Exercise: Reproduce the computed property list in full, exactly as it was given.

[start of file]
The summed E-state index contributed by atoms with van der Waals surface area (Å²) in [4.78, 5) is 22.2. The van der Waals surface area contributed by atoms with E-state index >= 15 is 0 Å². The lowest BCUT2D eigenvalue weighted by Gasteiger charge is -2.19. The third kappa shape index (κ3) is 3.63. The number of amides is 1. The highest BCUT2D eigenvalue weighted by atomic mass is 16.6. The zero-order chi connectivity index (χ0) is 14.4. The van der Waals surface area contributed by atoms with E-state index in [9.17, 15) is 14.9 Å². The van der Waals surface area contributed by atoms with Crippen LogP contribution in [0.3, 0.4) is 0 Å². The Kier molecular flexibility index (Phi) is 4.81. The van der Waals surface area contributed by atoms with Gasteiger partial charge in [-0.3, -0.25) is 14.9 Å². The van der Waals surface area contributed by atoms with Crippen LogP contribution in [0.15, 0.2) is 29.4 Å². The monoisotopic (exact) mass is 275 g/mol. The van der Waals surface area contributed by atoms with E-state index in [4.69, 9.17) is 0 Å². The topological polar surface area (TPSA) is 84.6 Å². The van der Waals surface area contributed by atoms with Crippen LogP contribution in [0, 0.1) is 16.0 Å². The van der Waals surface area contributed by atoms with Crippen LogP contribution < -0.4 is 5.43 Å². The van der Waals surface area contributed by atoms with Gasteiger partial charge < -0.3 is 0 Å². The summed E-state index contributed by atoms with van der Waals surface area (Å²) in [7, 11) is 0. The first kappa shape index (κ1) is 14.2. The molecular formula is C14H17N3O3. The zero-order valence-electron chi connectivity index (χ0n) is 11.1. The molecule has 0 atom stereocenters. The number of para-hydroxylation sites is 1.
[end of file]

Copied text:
The summed E-state index contributed by atoms with van der Waals surface area (Å²) in [4.78, 5) is 22.2. The van der Waals surface area contributed by atoms with E-state index >= 15 is 0 Å². The lowest BCUT2D eigenvalue weighted by Gasteiger charge is -2.19. The third kappa shape index (κ3) is 3.63. The number of amides is 1. The highest BCUT2D eigenvalue weighted by atomic mass is 16.6. The zero-order chi connectivity index (χ0) is 14.4. The van der Waals surface area contributed by atoms with E-state index in [9.17, 15) is 14.9 Å². The van der Waals surface area contributed by atoms with Crippen LogP contribution in [0.3, 0.4) is 0 Å². The Kier molecular flexibility index (Phi) is 4.81. The van der Waals surface area contributed by atoms with Gasteiger partial charge in [-0.3, -0.25) is 14.9 Å². The van der Waals surface area contributed by atoms with Crippen LogP contribution in [0.15, 0.2) is 29.4 Å². The monoisotopic (exact) mass is 275 g/mol. The van der Waals surface area contributed by atoms with E-state index in [4.69, 9.17) is 0 Å². The topological polar surface area (TPSA) is 84.6 Å². The van der Waals surface area contributed by atoms with Crippen LogP contribution in [0, 0.1) is 16.0 Å². The van der Waals surface area contributed by atoms with Crippen LogP contribution < -0.4 is 5.43 Å². The van der Waals surface area contributed by atoms with Gasteiger partial charge < -0.3 is 0 Å². The summed E-state index contributed by atoms with van der Waals surface area (Å²) in [7, 11) is 0. The first kappa shape index (κ1) is 14.2. The molecular formula is C14H17N3O3. The zero-order valence-electron chi connectivity index (χ0n) is 11.1. The molecule has 0 atom stereocenters. The number of para-hydroxylation sites is 1.